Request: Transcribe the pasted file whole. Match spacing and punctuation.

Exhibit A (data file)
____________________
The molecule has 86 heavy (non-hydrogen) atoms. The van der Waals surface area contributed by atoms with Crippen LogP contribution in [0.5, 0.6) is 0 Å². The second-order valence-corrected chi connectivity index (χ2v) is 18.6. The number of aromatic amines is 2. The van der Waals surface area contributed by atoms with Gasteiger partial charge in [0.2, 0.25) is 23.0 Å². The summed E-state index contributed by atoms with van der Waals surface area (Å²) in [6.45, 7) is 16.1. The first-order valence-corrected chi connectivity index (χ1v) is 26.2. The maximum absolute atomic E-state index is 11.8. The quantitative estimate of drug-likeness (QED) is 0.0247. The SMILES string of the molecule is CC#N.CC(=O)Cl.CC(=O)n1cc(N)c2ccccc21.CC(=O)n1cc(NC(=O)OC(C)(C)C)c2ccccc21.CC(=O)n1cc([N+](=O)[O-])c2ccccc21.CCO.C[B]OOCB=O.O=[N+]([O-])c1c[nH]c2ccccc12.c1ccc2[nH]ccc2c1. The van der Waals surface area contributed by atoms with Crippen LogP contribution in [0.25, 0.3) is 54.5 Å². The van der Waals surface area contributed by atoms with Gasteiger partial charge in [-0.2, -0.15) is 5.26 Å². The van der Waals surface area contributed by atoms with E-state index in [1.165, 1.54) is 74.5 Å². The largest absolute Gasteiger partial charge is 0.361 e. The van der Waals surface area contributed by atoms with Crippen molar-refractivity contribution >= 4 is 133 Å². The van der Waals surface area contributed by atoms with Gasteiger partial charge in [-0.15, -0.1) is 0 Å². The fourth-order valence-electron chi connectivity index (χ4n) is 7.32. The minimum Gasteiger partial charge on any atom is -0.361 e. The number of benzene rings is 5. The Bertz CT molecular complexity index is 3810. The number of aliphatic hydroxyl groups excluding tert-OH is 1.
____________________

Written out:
The molecule has 86 heavy (non-hydrogen) atoms. The van der Waals surface area contributed by atoms with Crippen LogP contribution in [0.5, 0.6) is 0 Å². The second-order valence-corrected chi connectivity index (χ2v) is 18.6. The number of aromatic amines is 2. The van der Waals surface area contributed by atoms with Gasteiger partial charge in [0.2, 0.25) is 23.0 Å². The summed E-state index contributed by atoms with van der Waals surface area (Å²) in [6.45, 7) is 16.1. The first-order valence-corrected chi connectivity index (χ1v) is 26.2. The maximum absolute atomic E-state index is 11.8. The quantitative estimate of drug-likeness (QED) is 0.0247. The SMILES string of the molecule is CC#N.CC(=O)Cl.CC(=O)n1cc(N)c2ccccc21.CC(=O)n1cc(NC(=O)OC(C)(C)C)c2ccccc21.CC(=O)n1cc([N+](=O)[O-])c2ccccc21.CCO.C[B]OOCB=O.O=[N+]([O-])c1c[nH]c2ccccc12.c1ccc2[nH]ccc2c1. The van der Waals surface area contributed by atoms with Crippen LogP contribution in [0.25, 0.3) is 54.5 Å². The van der Waals surface area contributed by atoms with Gasteiger partial charge in [-0.2, -0.15) is 5.26 Å². The van der Waals surface area contributed by atoms with E-state index in [1.165, 1.54) is 74.5 Å². The largest absolute Gasteiger partial charge is 0.361 e. The van der Waals surface area contributed by atoms with Crippen molar-refractivity contribution >= 4 is 133 Å². The van der Waals surface area contributed by atoms with Gasteiger partial charge in [-0.15, -0.1) is 0 Å². The fourth-order valence-electron chi connectivity index (χ4n) is 7.32. The minimum Gasteiger partial charge on any atom is -0.361 e. The number of benzene rings is 5. The Bertz CT molecular complexity index is 3810. The number of aliphatic hydroxyl groups excluding tert-OH is 1.